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Nature DOI:10.1038/s41586-018-0792-9

Neoantigen vaccine generates intratumoral T cell responses in phase Ib glioblastoma trial.

Publication TypeJournal Article
Year of Publication2019
AuthorsKeskin, DB, Anandappa, AJ, Sun, J, Tirosh, I, Mathewson, ND, Li, S, Oliveira, G, Giobbie-Hurder, A, Felt, K, Gjini, E, Shukla, SA, Hu, Z, Li, L, Le, PM, Allesøe, RL, Richman, AR, Kowalczyk, MS, Abdelrahman, S, Geduldig, JE, Charbonneau, S, Pelton, K, J Iorgulescu, B, Elagina, L, Zhang, W, Olive, O, McCluskey, C, Olsen, LR, Stevens, J, Lane, WJ, Salazar, AM, Daley, H, Wen, PY, E Chiocca, A, Harden, M, Lennon, NJ, Gabriel, S, Getz, G, Lander, ES, Regev, A, Ritz, J, Neuberg, D, Rodig, SJ, Ligon, KL, Suvà, ML, Wucherpfennig, KW, Hacohen, N, Fritsch, EF, Livak, KJ, Ott, PA, Wu, CJ, Reardon, DA
JournalNature
Volume565
Issue7738
Pages234-239
Date Published2019 Jan
ISSN1476-4687
Abstract

Neoantigens, which are derived from tumour-specific protein-coding mutations, are exempt from central tolerance, can generate robust immune responses and can function as bona fide antigens that facilitate tumour rejection. Here we demonstrate that a strategy that uses multi-epitope, personalized neoantigen vaccination, which has previously been tested in patients with high-risk melanoma, is feasible for tumours such as glioblastoma, which typically have a relatively low mutation load and an immunologically 'cold' tumour microenvironment. We used personalized neoantigen-targeting vaccines to immunize patients newly diagnosed with glioblastoma following surgical resection and conventional radiotherapy in a phase I/Ib study. Patients who did not receive dexamethasone-a highly potent corticosteroid that is frequently prescribed to treat cerebral oedema in patients with glioblastoma-generated circulating polyfunctional neoantigen-specific CD4 and CD8 T cell responses that were enriched in a memory phenotype and showed an increase in the number of tumour-infiltrating T cells. Using single-cell T cell receptor analysis, we provide evidence that neoantigen-specific T cells from the peripheral blood can migrate into an intracranial glioblastoma tumour. Neoantigen-targeting vaccines thus have the potential to favourably alter the immune milieu of glioblastoma.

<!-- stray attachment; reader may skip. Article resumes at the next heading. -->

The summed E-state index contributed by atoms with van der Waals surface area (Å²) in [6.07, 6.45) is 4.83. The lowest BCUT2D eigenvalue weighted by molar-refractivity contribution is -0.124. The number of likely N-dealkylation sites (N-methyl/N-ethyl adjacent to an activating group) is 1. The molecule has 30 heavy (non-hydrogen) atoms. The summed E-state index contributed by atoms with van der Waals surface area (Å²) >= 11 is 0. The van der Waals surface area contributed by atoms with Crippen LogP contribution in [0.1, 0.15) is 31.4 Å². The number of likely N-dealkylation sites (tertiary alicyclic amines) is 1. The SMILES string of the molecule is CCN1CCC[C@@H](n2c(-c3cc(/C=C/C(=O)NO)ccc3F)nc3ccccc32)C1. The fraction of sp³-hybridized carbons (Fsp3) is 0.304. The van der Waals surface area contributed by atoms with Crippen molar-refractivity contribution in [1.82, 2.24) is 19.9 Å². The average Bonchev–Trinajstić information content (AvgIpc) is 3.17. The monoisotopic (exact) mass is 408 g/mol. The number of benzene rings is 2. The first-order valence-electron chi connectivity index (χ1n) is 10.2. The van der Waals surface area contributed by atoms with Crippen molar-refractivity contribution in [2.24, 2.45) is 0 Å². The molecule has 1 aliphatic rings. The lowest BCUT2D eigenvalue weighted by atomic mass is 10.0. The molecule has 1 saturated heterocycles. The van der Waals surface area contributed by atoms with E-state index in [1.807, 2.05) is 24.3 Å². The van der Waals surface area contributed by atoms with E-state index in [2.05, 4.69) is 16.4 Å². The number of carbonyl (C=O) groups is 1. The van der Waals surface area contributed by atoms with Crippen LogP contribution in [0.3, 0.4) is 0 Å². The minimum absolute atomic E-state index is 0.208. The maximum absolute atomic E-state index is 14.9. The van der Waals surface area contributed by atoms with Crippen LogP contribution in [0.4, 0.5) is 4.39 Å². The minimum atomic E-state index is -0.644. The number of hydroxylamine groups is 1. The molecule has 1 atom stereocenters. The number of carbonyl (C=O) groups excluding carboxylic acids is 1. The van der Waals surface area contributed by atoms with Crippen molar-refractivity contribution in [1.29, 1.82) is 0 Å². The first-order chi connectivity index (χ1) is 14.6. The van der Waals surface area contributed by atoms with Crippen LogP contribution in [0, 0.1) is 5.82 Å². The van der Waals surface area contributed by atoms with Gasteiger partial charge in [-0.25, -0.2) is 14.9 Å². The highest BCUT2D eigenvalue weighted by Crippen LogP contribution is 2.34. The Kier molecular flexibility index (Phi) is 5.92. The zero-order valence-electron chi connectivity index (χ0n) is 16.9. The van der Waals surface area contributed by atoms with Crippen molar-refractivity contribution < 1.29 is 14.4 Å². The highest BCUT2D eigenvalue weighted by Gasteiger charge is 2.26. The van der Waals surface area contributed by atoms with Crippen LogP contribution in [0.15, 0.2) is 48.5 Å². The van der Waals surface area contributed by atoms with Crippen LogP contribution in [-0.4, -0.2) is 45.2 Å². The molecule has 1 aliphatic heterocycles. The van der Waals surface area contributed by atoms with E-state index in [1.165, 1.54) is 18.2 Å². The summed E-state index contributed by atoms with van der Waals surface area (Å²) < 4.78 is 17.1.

DOI10.1038/s41586-018-0792-9
Pubmed

http://www.ncbi.nlm.nih.gov/pubmed/30568305?dopt=Abstract

Alternate JournalNature
PubMed ID30568305
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